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Advocacy Group: MTA Fares Could Jump To $3.75 In A Decade

MTA Says There's No Guarantee That Increases Will Continue At Same Rate
(credit: Spencer Platt/Getty Images)

(credit: Spencer Platt/Getty Images)

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NEW YORK (CBSNewYork/AP) — It is only a projection, but an advocacy group warned Tuesday that if the Metropolitan Transportation Authority goes on raising fares as it has the past two times, a single subway or bus ride could cost $3.75 in 10 years.

As 1010 WINS’ Stan Brooks reported Tuesday, Gene Russianoff, staff attorney and chief spokesman for the Straphangers Campaign, said that figure is just too high.

“We need our top elected officials to stand up and provide the funding to keep fares affordable,” Russianoff said. “Right now, if you take a subway or bus in New York, you’re paying much more of the cost of running the system than in Miami, Chicago, Los Angeles, Philadelphia.”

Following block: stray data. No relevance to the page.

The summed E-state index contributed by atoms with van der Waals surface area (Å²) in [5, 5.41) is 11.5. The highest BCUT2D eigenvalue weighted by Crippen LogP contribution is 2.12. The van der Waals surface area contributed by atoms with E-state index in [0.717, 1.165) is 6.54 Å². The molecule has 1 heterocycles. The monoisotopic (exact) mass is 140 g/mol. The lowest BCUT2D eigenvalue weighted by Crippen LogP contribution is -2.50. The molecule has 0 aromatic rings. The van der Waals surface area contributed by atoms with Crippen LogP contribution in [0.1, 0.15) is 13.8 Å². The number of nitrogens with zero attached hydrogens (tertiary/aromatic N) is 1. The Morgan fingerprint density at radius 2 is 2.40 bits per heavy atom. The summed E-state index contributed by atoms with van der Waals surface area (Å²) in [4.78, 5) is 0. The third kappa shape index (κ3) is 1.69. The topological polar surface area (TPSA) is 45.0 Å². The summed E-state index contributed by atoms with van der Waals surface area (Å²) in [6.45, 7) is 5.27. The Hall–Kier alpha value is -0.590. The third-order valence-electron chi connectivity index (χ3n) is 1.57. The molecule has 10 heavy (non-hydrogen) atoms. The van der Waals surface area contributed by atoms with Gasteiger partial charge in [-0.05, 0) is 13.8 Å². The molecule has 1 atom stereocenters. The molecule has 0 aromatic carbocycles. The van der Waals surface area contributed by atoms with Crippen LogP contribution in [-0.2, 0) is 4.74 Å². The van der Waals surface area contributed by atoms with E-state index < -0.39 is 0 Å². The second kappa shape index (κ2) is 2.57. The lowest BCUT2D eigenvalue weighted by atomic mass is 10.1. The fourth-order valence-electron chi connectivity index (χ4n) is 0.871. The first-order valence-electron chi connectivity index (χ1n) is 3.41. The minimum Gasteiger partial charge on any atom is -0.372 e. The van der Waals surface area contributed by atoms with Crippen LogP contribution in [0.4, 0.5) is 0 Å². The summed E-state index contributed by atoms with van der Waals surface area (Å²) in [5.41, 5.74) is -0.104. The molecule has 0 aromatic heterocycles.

But a spokesman for the MTA said there is no certainty that fares will keep going up at the same rate.

Last week, MTA officials said MetroCard prices are expected to rise in 2015 and again in 2017. How much the bus and subway fares will go up was not revealed at the time.

Chief Financial Officer Robert Foran said in a presentation to the MTA’s board that future fare and toll increases will depend on the authority’s finances at the time. He said the authority had to cover health care, pension and other costs.

Bus and subway fares jumped in March to $2.50 from $2.25.

In addition, a 30-day unlimited MetroCard rose $8 to $112. A seven-day MetroCard went up a dollar from $29 to $30. A $1 surcharge was also instituted for those who buy a new MetroCard, rather than refilling an old one.

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(TM and © Copyright 2013 CBS Radio Inc. and its relevant subsidiaries. CBS RADIO and EYE Logo TM and Copyright 2013 CBS Broadcasting Inc. Used under license. All Rights Reserved. This material may not be published, broadcast, rewritten, or redistributed. The Associated Press contributed to this report.)